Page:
I could give other examples. No one at Chicago had quite the influence on me that one of my Andrews teachers had. Don McAdams, a brash young man only a few years older than his students, was an inspiring and demanding teacher. His essay examinations, I remember, were works of art. You left the test period, still thinking about his questions, realizing that he had been teaching you all along. I was amazed and intrigued, by the way, when, a few years later, he agree to become the president of struggling little school in Keene, Texas.

There are many such Christian educators in this sanctuary now. They know that God has given them the duty of praying for their students–as well as correcting their grammar, challenging their logic, probing their assumptions, and testing their hypotheses.

All around you today there are people who can verify Southwestern’s record of changing lives.

I recently asked several of our faculty and staff members how they were changed by a Southwestern education. They responded by describing teachers, work supervisors, and deans who intervened in their lives with dramatic results. They talked about events in the classroom and outside it, and their stories were filled with new demands, unexpected affirmations, and miraculous new directions. None of them used the word “prestige” even once.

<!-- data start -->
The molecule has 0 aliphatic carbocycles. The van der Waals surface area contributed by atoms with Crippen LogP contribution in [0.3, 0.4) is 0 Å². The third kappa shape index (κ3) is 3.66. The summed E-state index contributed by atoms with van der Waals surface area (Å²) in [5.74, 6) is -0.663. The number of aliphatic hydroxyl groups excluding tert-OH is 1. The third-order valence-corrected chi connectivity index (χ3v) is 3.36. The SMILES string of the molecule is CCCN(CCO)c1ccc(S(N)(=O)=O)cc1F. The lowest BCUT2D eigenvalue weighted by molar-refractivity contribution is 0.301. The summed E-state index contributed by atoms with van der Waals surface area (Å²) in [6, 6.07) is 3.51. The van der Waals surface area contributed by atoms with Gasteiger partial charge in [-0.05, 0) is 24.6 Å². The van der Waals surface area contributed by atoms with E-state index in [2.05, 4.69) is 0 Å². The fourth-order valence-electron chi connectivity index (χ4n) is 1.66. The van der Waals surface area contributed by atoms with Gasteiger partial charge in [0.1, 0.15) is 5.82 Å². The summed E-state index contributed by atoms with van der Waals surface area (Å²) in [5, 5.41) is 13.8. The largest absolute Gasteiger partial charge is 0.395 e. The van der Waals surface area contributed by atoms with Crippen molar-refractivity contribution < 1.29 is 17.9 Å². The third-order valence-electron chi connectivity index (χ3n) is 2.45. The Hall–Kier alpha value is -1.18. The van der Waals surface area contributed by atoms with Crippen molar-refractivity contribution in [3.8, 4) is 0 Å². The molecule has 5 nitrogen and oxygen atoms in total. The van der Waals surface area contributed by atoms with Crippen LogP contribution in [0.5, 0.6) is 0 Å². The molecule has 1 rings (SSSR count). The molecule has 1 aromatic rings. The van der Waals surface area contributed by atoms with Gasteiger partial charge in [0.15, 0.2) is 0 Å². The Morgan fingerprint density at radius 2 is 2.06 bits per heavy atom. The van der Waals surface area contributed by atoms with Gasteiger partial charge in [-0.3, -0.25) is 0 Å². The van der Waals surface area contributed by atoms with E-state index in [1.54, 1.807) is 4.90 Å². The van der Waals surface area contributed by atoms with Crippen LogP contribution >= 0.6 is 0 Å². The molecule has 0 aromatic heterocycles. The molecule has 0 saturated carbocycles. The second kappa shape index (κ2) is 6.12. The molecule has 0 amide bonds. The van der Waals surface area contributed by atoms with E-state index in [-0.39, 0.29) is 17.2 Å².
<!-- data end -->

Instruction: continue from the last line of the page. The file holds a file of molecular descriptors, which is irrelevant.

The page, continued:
One Southwestern employee, said “I was a mess when I came here.” He was on his fifth step-father, he said, and had a belligerent, know-it-all attitude. Specific teachers accepted him wholeheartedly, but refused to accept his low expectations and preposterous alibis. They held him accountable, and that made all the difference in the world.

Another Southwestern graduate, now a teacher, described his wasted first year of college somewhere else. The “second chance” he got here transformed him. Even though he had flunked freshman comp the first time through, he now caught a vision of what he could do. I am not giving away any secret information when I tell you that he is right now chairman of our English department!